I have never been to Mali, my toes have only touched the edge of the mighty Sahara sands, and yet the connection to these Tuareg desert nomads was instantaneous and moving. The entire audience was transported to another world, where Tamashek is spoken and the pace of live is slower and more challenging. On this night, that was a great place to be.
Tinariwen, dressed in traditional robes that covered much of the face, opened the show with an a cappella chant accompanied on the by the faintest bass, percussion on calabash and hand claps. It was intense, and in many ways set the tone for the evening. Indeed, the music played during the 100-minute performance was heavy, passionate, moving, joyous, riveting, penetrating, hypnotic and uplifting -- often all at the same time. Songs typically began will a slow build, a deeply resonating guitar pattern that gradually grew in strength as the band joined in with multiple harmonies, hand claps, percussion and bass, adding complexity among the new layers.
When Tinariwen first made major musical waves in the United States in 2007, the group was often lumped into the "desert blues" category along with the likes of the well-known (at least somewhat known) Ali Farke Toure. While Toure's music was more a singular guitar style of leads over traditional Malian rhythms, Tinariwen piles on the little bits -- shouts, claps, second guitar lines, guttural bass -- that moves the music beyond such simple categorization. Yes, this music carries that bluesy edge, in part because the band formed as a means of protesting the Malian governments' repression of the Tuareg people, (and maybe because what we Americans call blues hails from West Africa, so we want/need to make that connection), but really this music is about celebrating life, even in the most difficult of times. It's time to drop the genrefication.
Songs from the most recent album, Emmaar, filled the early part of the show, warming up the crowd with some of the "mellower" acoustic material. Tracks from Tassili -- which won a 2012 Grammy Award for Best World Music Album -- Aman Iman and Imidiwan: Companions were interspersed the rest of the way.
As the night went on, the three principal singers and guitarists -- Abdallah Ag Alhousseyni, Alhassane Ag Touhami, and Yad Abderrahmane (filling in for founding member Ibrahim Ag Alhabib who returned to Mali due to family matters) -- rotated to the center microphone. When not at center stage, each took a stool to offer vocal accompaniment and/or clapping. While the songs all played in the same form -- that slow build into fiery intensity -- each song took a distinctly different path depending on the songwriter. Guitar styles varied and set the pace, with Ag Alhousseyni often taking a more vibrant path, while Abderrahmane optimized small sliding patterns and revolving rhythms at a moderate pace, with these styles occasionally overlapping to great affect. Ag Touhami took the lead on just two tracks, yet his playing was masterfully, a sort of full finger strum and pick -- and at a stiff pace -- that made it feel as if a handful of guitars were backing him. (There was one full-time rhythm guitarist sitting behind these three.)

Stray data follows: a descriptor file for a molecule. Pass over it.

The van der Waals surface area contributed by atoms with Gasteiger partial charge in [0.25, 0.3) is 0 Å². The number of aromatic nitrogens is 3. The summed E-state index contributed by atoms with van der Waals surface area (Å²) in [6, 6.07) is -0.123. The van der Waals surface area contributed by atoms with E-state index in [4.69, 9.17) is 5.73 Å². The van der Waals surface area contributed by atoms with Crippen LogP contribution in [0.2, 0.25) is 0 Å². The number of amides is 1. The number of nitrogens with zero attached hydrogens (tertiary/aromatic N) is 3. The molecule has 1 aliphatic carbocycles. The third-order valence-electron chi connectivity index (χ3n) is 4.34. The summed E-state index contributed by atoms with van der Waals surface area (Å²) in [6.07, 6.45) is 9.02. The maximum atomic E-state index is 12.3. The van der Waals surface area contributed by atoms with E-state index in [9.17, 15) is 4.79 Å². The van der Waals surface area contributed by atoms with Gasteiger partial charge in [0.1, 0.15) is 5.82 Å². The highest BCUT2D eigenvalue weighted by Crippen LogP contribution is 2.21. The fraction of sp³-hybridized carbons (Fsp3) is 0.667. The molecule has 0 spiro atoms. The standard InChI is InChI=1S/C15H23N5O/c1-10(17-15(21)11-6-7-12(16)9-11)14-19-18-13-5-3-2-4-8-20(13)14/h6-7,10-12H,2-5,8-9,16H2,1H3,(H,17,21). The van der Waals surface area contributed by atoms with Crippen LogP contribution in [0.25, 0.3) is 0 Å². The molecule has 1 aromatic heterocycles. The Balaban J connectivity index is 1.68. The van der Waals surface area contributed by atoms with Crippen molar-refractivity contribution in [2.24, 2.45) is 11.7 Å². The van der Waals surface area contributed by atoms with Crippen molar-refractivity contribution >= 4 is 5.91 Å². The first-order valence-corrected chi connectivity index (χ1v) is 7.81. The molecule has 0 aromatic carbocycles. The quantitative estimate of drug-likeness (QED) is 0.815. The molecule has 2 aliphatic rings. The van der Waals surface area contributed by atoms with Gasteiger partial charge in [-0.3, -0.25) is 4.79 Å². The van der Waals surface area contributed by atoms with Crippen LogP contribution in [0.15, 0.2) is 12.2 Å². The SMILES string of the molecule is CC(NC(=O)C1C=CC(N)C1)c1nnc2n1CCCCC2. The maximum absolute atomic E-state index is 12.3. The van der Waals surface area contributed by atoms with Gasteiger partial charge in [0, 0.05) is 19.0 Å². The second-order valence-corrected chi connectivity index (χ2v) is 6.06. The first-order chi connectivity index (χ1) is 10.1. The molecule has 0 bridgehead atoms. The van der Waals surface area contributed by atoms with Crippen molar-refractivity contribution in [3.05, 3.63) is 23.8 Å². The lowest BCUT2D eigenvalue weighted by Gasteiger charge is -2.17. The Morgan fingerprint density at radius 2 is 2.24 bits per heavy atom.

As the singing frequently matched the guitar, pitches and tempos rose and fell accordingly (another layer), creating, at times, haunting or floating affects that conjured up images of starless desert nights, or glorious sunrises over the dunes. So deeply transfixed, going to these places wasn't hard to do -- and more was wanted as each song closed.
I'm certain, judging by the crowd response -- and the number of people I saw swaying with eyes closed -- others felt the same thing. Few artists have this ability, and we should relish these moments when they occur.
English wasn't needed either, with Ag Alhousseyni chiding repeatedly, "It's OK?" This prompted pre-emptive strikes from audience members who shouted, "It's OK!" before he could ask. It was all good-natured, as was his comment that, "It's alright to dance." A few took him at his word and moved to the sides, but in the confines of a seated auditorium like the Musical Instrument Museums, one just doesn't dance among the seats -- or so it
Nevertheless, a truly magical moment occurred during the opening of the three-song encore as Ag Alhousseyni began solo on acoustic guitar. His haunting rhythmic style was soon overlapped with Abderrahmane's stingy electric guitar "shots." This interplay morphed into a call and response that grew in intensity as the band snuck back in and pushed the release over the top. Two tracks later, the six nomads took a final bow and left the stage. A warm buzz filled the auditorium. Maybe it was the desert heat from outside, though more likely it's that desert connection from one world to another.
Last Night: Tinariwen, Musical Instrument Museum
Personal Bias: Already a big fan of West African music, this was my fourth time seeing this band.
Overheard: By a woman nearby, in whispered tones after one particularly intense song finished: "Mesmerizing."
Audience: Everyone's covered here, including a surprising number of children and a healthy showing of the college-aged set, many of whom were dancing on the sidelines.
Random Notebook Dump: "There has to be a rule at MIM that states, if an African band (really any band), says dancing is alright, then everyone should have to stand up and dance!"
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